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Defying gravity and prejudices: Pole and aerial dancing as empowering art forms

Milan Perera breaks down the misconceptions of pole and aerial dancing and re-assesses them as art forms of empowerment.

By Milan Perera, Arts Critic Columnist

Pole dancing and aerial acrobatics, once considered taboo and confined to the realms of adult entertainment establishments and strip clubs, have undergone a remarkable transformation in recent years. Today, these activities are increasingly recognised as expressions of fitness and artistry, with growing numbers of people from all genders and backgrounds taking part in classes and competitions around the country.

The origins of pole dancing and aerial acrobatics can be traced back to traditional circus performances and the art of Chinese pole climbing. However, it was not until the 1980s and 1990s that pole dancing began to emerge as a distinct form of entertainment associated with strip clubs, with performers using the pole as a prop for their routines. Aerial acrobatics, on the other hand, developed in the circus world as a way to showcase impressive feats of strength and flexibility.

Despite the stigma attached to pole dancing and aerial acrobatics as forms of entertainment, a growing number of people began to recognise the physical and artistic potential of these activities. As a result, pole and aerial classes began to emerge, offering a unique way to build strength, flexibility and confidence.

Courtesy of Poppy Niamh

Covid-19, resulting in nationwide lockdowns, saw a resurgence of pole and aerial routines in domestic spaces where installing a metal pole in a living room proved to be both a creative and effective way to remedy the closure of gyms and dance studios. Many novices were initiated into the pole and aerial world who have subsequently kept up with the newly found pastime even after the lockdown. It has reported that Hollywood A-listers such as Jennifer Aniston, Kate Hudson and Emma Roberts are keen practitioners of pole dancing routines for fitness and stamina.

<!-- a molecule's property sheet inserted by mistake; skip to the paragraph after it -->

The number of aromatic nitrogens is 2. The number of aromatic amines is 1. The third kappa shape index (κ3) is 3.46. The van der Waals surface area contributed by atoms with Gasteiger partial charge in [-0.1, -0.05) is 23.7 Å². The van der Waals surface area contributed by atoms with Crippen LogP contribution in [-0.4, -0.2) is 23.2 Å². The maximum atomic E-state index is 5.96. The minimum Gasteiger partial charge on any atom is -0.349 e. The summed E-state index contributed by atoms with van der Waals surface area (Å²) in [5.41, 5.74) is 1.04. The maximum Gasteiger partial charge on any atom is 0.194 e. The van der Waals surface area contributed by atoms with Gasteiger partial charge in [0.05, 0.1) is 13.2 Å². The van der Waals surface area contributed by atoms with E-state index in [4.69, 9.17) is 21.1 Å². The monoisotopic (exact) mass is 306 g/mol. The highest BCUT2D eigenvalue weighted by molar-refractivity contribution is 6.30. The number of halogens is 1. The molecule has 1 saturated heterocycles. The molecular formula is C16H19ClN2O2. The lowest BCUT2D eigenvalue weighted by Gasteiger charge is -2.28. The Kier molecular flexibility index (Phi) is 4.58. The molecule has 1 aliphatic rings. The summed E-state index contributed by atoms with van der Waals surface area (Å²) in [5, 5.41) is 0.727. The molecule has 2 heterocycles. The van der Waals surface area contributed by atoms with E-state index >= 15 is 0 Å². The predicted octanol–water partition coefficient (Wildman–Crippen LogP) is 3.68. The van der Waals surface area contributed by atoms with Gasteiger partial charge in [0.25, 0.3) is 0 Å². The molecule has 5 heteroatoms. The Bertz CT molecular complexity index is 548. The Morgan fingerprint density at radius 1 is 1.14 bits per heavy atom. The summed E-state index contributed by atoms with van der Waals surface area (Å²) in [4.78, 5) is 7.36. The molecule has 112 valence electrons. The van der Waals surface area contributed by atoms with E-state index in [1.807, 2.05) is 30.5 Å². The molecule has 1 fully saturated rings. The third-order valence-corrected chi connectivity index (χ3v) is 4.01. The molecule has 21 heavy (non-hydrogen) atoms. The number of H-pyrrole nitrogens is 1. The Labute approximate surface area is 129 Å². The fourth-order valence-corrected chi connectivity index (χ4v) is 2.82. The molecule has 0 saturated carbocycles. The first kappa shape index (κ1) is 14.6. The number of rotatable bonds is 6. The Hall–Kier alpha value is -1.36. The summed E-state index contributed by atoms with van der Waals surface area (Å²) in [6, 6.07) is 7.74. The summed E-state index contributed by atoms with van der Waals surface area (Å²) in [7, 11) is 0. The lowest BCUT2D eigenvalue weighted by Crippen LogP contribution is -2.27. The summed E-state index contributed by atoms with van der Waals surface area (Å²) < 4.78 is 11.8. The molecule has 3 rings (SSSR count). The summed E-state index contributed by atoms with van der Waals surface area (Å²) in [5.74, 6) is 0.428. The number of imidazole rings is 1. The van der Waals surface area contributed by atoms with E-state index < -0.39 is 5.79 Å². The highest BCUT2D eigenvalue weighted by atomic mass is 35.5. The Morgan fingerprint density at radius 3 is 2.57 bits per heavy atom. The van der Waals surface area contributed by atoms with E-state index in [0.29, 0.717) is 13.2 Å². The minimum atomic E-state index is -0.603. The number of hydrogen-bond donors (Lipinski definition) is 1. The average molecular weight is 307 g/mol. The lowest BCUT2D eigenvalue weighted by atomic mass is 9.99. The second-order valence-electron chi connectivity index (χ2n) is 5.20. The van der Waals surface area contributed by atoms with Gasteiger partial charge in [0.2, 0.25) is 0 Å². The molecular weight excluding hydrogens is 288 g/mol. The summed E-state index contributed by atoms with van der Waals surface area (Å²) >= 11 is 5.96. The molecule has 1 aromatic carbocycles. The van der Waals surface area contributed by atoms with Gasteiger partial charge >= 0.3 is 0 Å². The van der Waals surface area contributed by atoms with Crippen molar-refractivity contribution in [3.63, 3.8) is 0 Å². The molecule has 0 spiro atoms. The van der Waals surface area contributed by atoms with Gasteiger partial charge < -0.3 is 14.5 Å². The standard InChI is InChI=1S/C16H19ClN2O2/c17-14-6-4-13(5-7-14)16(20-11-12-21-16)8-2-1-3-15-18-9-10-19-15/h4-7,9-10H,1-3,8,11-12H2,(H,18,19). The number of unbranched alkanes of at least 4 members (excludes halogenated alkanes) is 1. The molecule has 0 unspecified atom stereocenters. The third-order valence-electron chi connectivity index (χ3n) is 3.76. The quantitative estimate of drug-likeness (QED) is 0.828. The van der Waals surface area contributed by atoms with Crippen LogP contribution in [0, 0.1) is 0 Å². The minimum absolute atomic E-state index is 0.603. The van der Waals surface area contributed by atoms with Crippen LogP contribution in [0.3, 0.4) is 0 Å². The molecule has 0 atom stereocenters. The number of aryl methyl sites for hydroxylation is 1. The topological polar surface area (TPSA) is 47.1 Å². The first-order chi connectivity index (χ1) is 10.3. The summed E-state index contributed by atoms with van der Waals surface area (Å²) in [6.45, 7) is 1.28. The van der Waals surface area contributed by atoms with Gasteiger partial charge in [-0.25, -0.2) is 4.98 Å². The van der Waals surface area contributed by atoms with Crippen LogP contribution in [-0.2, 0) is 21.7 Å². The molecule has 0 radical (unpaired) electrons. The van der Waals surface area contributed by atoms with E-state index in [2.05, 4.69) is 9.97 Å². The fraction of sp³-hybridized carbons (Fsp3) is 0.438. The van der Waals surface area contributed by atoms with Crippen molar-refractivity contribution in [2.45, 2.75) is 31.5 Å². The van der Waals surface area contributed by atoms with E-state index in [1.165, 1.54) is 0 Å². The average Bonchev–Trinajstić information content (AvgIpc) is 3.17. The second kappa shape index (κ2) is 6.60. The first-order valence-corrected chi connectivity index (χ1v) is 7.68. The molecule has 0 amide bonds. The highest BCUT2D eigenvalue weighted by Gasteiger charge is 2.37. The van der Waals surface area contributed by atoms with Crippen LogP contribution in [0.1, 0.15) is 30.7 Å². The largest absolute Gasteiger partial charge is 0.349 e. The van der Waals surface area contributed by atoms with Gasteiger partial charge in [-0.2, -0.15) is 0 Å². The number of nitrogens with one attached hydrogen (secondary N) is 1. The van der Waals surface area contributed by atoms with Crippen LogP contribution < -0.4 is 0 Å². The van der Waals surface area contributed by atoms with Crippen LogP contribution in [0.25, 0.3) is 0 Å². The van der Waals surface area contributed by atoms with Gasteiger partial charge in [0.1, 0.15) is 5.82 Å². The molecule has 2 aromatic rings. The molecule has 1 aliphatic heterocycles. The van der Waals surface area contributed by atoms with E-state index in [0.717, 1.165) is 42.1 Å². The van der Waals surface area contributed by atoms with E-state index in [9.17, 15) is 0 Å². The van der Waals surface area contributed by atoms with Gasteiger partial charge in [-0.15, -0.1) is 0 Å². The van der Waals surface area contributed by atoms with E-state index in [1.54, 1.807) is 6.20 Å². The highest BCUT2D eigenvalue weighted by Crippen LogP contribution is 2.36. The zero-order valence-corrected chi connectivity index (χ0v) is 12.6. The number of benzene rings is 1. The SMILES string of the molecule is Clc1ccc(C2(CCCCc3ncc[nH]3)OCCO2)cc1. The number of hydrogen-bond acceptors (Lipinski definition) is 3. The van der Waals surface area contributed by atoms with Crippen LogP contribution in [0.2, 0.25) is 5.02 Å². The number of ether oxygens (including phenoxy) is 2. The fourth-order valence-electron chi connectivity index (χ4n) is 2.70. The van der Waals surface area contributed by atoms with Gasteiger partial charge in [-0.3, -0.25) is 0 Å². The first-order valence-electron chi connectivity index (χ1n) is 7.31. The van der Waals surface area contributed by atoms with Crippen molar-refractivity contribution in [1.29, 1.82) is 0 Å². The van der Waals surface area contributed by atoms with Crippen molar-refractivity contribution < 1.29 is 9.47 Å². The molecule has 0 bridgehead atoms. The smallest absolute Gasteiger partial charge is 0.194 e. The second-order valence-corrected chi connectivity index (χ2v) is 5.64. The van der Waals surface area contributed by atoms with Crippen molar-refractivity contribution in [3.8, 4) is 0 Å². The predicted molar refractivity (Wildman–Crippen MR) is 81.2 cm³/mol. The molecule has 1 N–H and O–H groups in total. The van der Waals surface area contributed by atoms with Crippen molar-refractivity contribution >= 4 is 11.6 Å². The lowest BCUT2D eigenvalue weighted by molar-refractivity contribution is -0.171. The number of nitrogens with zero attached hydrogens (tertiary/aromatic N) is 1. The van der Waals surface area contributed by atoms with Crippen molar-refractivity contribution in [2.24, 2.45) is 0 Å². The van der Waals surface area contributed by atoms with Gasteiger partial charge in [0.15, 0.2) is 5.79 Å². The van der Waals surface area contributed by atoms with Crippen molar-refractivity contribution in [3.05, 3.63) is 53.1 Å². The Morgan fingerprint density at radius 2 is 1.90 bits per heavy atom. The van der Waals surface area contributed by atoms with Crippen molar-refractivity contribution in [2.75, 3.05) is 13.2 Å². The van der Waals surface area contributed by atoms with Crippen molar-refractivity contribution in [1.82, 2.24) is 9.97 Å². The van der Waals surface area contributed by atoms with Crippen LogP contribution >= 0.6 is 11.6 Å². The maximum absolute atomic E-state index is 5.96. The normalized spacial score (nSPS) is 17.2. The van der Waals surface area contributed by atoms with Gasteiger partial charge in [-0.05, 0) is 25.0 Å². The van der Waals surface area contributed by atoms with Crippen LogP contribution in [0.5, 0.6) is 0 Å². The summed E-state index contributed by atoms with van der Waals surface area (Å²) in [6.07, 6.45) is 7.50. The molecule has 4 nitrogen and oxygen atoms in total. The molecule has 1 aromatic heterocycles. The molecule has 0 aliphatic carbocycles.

Today, pole dancing and aerial acrobatics have evolved into highly respected disciplines, with numerous competitions and events taking place around the world. The International Pole Sports Federation (IPSF) was established in 2009 and holds the World Pole Sports Championships annually, while UK Professional Pole Championships (UKPPC) celebrates the excellence of pole and aerial dance in the UK. These competitions showcase the incredible athleticism, artistry and creativity of pole and aerial dancers, and have helped to bring these activities from the fringes to the mainstream. To discuss more on these topics Epigram had the privilege of catching up with Chloé Fowler, President of the University of Bristol Pole and Aerial Arts Society.

Courtesy of Ellie Burton

University of Bristol Pole and Aerial Arts Society provides a unique space for both amateur and seasoned performers to hone their skills with access to a partner studio that offers lessons from qualified instructors in pole, aerial hoop and aerial silks. They take part in annual tournaments such as South-West Pole Varsity Championship where they put on critically acclaimed performances. When I asked Fowler what does pole and aerial mean to her personally, she elaborated that:

‘Pole and aerial can mean so many different things to so many people. To me, it means complete freedom. Freedom to be myself, to express myself, and to embrace myself. It provides me a creative outlet to explore my inner-most thoughts and feelings in a physical manifestation. It has helped me take steps towards healing my relationship with myself and my body. It also means reclaiming my sexual and sensual energy as a human; something that femme-presenting people are told to hide time and again.’
Courtesy of Alex Troman